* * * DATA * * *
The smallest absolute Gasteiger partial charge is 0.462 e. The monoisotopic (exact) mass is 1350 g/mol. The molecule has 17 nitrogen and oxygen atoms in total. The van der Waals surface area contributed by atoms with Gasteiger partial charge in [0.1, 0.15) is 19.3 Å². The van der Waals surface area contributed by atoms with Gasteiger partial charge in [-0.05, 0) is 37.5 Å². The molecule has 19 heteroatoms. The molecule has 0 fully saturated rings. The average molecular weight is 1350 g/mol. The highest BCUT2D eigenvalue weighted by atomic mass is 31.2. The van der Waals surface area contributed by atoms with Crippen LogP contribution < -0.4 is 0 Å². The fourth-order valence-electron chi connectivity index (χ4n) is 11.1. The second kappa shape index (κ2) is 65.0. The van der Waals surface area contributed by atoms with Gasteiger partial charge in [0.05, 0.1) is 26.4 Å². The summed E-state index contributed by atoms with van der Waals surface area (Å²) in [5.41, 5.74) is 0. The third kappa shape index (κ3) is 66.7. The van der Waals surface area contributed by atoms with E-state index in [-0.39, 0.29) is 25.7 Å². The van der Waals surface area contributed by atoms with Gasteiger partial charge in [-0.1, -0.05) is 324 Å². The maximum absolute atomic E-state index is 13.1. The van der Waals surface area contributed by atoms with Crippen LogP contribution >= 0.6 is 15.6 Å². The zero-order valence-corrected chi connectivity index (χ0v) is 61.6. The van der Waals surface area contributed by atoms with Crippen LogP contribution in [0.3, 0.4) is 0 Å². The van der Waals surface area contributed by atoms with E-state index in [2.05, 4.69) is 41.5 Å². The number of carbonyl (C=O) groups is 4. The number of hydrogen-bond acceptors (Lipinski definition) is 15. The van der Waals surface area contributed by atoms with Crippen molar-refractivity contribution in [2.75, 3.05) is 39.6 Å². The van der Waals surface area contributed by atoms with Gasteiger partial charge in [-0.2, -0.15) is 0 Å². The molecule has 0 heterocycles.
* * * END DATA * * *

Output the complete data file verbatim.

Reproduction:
The smallest absolute Gasteiger partial charge is 0.462 e. The monoisotopic (exact) mass is 1350 g/mol. The molecule has 17 nitrogen and oxygen atoms in total. The van der Waals surface area contributed by atoms with Gasteiger partial charge in [0.1, 0.15) is 19.3 Å². The van der Waals surface area contributed by atoms with Gasteiger partial charge in [-0.05, 0) is 37.5 Å². The molecule has 19 heteroatoms. The molecule has 0 fully saturated rings. The average molecular weight is 1350 g/mol. The highest BCUT2D eigenvalue weighted by atomic mass is 31.2. The van der Waals surface area contributed by atoms with Crippen LogP contribution < -0.4 is 0 Å². The fourth-order valence-electron chi connectivity index (χ4n) is 11.1. The second kappa shape index (κ2) is 65.0. The van der Waals surface area contributed by atoms with Gasteiger partial charge in [0.05, 0.1) is 26.4 Å². The summed E-state index contributed by atoms with van der Waals surface area (Å²) in [5.41, 5.74) is 0. The third kappa shape index (κ3) is 66.7. The van der Waals surface area contributed by atoms with E-state index in [-0.39, 0.29) is 25.7 Å². The van der Waals surface area contributed by atoms with Gasteiger partial charge in [-0.1, -0.05) is 324 Å². The maximum absolute atomic E-state index is 13.1. The van der Waals surface area contributed by atoms with Crippen LogP contribution >= 0.6 is 15.6 Å². The zero-order valence-corrected chi connectivity index (χ0v) is 61.6. The van der Waals surface area contributed by atoms with Crippen LogP contribution in [0.3, 0.4) is 0 Å². The van der Waals surface area contributed by atoms with E-state index in [2.05, 4.69) is 41.5 Å². The number of carbonyl (C=O) groups is 4. The number of hydrogen-bond acceptors (Lipinski definition) is 15. The van der Waals surface area contributed by atoms with Crippen molar-refractivity contribution in [2.75, 3.05) is 39.6 Å². The van der Waals surface area contributed by atoms with Gasteiger partial charge in [-0.2, -0.15) is 0 Å². The molecule has 0 heterocycles.